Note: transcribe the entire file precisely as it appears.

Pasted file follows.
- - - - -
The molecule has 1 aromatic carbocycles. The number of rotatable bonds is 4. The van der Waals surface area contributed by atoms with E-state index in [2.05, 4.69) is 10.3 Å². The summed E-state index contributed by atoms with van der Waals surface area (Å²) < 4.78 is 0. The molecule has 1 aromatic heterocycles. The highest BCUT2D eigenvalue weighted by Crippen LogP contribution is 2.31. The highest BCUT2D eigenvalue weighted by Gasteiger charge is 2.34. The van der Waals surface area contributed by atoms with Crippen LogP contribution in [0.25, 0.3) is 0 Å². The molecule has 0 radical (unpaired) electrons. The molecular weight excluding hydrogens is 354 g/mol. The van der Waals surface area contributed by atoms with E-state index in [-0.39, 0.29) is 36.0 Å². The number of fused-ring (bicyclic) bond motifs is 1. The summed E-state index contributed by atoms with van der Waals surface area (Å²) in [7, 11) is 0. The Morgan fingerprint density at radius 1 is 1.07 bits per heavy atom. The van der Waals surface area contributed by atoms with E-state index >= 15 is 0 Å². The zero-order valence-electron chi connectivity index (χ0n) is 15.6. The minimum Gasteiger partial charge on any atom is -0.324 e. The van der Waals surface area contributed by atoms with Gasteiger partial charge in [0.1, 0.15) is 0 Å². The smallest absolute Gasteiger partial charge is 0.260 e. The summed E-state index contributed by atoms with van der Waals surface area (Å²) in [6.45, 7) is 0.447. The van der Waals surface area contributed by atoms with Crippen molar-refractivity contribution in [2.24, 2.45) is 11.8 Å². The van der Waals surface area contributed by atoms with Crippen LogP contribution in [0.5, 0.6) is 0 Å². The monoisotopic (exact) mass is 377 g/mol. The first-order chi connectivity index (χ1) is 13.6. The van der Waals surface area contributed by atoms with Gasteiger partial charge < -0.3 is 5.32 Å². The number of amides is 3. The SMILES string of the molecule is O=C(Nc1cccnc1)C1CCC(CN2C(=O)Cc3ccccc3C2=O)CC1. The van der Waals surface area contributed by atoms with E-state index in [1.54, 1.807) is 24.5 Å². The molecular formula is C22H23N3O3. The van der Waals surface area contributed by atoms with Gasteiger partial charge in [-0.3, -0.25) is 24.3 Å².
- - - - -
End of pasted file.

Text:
The molecule has 1 aromatic carbocycles. The number of rotatable bonds is 4. The van der Waals surface area contributed by atoms with E-state index in [2.05, 4.69) is 10.3 Å². The summed E-state index contributed by atoms with van der Waals surface area (Å²) < 4.78 is 0. The molecule has 1 aromatic heterocycles. The highest BCUT2D eigenvalue weighted by Crippen LogP contribution is 2.31. The highest BCUT2D eigenvalue weighted by Gasteiger charge is 2.34. The van der Waals surface area contributed by atoms with Crippen LogP contribution in [0.25, 0.3) is 0 Å². The molecule has 0 radical (unpaired) electrons. The molecular weight excluding hydrogens is 354 g/mol. The van der Waals surface area contributed by atoms with E-state index in [-0.39, 0.29) is 36.0 Å². The number of fused-ring (bicyclic) bond motifs is 1. The summed E-state index contributed by atoms with van der Waals surface area (Å²) in [7, 11) is 0. The Morgan fingerprint density at radius 1 is 1.07 bits per heavy atom. The van der Waals surface area contributed by atoms with E-state index >= 15 is 0 Å². The zero-order valence-electron chi connectivity index (χ0n) is 15.6. The minimum Gasteiger partial charge on any atom is -0.324 e. The van der Waals surface area contributed by atoms with Gasteiger partial charge in [0.1, 0.15) is 0 Å². The smallest absolute Gasteiger partial charge is 0.260 e. The summed E-state index contributed by atoms with van der Waals surface area (Å²) in [6.45, 7) is 0.447. The van der Waals surface area contributed by atoms with Crippen molar-refractivity contribution in [2.24, 2.45) is 11.8 Å². The van der Waals surface area contributed by atoms with Crippen LogP contribution in [0.5, 0.6) is 0 Å². The monoisotopic (exact) mass is 377 g/mol. The first-order chi connectivity index (χ1) is 13.6. The van der Waals surface area contributed by atoms with Gasteiger partial charge < -0.3 is 5.32 Å². The number of amides is 3. The SMILES string of the molecule is O=C(Nc1cccnc1)C1CCC(CN2C(=O)Cc3ccccc3C2=O)CC1. The van der Waals surface area contributed by atoms with E-state index in [1.54, 1.807) is 24.5 Å². The molecular formula is C22H23N3O3. The van der Waals surface area contributed by atoms with Gasteiger partial charge in [-0.3, -0.25) is 24.3 Å².